This territory was historically part of Calcasieu Parish, established by the new Louisiana Territory legislature in 1807. The western part of this coastal area was included in what was called No Man’s Land, a disputed area of control between Spain and the US after the Purchase. In the 1806 Neutral Ground agreement, both parties agreed to leave this free of military occupation or civil law enforcement. The area between the Calcasieu River (at the time known to the Spanish as the Arroyo Hondo) on the east and the Sabine River on the west became a hotbed of outlaws, pirates including Jean Lafitte, and other nefarious characters for many years. It was finally acquired by the United States in 1819 under the Adams-Onis Treaty with Spain. (In 1870 these two rivers were designated as the eastern and western boundaries, respectively, of the new Cameron Parish, taken from the southern part of Calcasieu Parish.)
Early Anglo-American settlers after the Louisiana Purchase included John M. Smith, Millege McCall, John William Sweeney, George W. Wakefield, William Doxey, James Hale, James Root, and John M. Miller.
During the American Civil War, loyalties in this area and in the greater coastal area were divided between Unionists and Confederates. Bands of local "Jayhawkers," also known as bushwhackers, were active in the area. There were numerous Unionists near Sabine Lake and Leesburg (now Cameron). Others were located near the mouth of the Calcasieu and near Grand Chenier, then in Vermilion Parish. The Union Navy had forces at Sabine Lake.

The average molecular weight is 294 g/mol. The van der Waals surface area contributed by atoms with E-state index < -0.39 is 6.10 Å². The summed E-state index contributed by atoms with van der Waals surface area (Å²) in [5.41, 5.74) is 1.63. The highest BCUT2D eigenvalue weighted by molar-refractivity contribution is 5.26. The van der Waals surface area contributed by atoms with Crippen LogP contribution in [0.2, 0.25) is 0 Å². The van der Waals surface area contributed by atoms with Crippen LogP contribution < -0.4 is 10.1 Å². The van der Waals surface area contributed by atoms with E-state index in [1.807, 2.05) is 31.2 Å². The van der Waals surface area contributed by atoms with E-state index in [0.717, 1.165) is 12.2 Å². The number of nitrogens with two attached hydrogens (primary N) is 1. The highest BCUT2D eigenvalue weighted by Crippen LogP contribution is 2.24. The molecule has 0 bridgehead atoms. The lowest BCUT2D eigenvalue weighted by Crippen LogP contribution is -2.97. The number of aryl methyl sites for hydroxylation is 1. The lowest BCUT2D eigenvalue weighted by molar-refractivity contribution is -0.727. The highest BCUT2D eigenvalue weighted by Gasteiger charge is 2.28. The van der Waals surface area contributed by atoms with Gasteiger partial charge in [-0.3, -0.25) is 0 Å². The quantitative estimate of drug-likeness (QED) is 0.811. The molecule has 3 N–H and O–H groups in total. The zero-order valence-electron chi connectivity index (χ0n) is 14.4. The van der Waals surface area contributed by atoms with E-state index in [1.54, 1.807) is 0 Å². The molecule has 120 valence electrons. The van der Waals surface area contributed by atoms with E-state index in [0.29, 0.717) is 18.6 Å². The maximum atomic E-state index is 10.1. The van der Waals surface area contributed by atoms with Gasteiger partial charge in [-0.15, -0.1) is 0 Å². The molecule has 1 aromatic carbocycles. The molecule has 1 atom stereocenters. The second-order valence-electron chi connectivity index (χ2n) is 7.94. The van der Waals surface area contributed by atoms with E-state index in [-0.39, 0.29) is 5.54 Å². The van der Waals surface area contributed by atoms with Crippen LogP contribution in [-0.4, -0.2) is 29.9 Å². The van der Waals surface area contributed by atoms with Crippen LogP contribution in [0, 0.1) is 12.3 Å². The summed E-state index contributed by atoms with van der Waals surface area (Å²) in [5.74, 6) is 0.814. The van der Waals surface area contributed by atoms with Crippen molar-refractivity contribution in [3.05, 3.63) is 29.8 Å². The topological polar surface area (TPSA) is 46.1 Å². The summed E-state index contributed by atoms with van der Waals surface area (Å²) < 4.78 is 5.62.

The Mermentau Jayhawkers were made up of a band of "200 mounted draft dodgers, bushwhackers, cattle thieves, runaway slaves, and Confederate deserters from Texas and Louisiana." They regularly raided federal supply lines and plundered from the local people, earning the enmity of both Union and Confederate regulars. If caught by Confederate forces, Jayhawker deserters were quickly court martialed and executed. Local forces also organized as Regulators in an effort to protect women and children of local families, and repulse the Jayhawkers. After the end of the war, some of the vigilante Regulators turned to suppressing the blacks and resisting Reconstruction.
Cameron Parish was organized in 1870 during the Reconstruction era and was made up of portions of Calcasieu and Vermilion parishes. It was one of several new parishes organized by the Republican-dominated legislature to create new centers of Republican political strength. Cameron Parish is named for Republican Simon Cameron, a Pennsylvanian who was President Abraham Lincoln's first secretary of war. Today its population is overwhelmingly majority white and Republican in the 21st century realignment.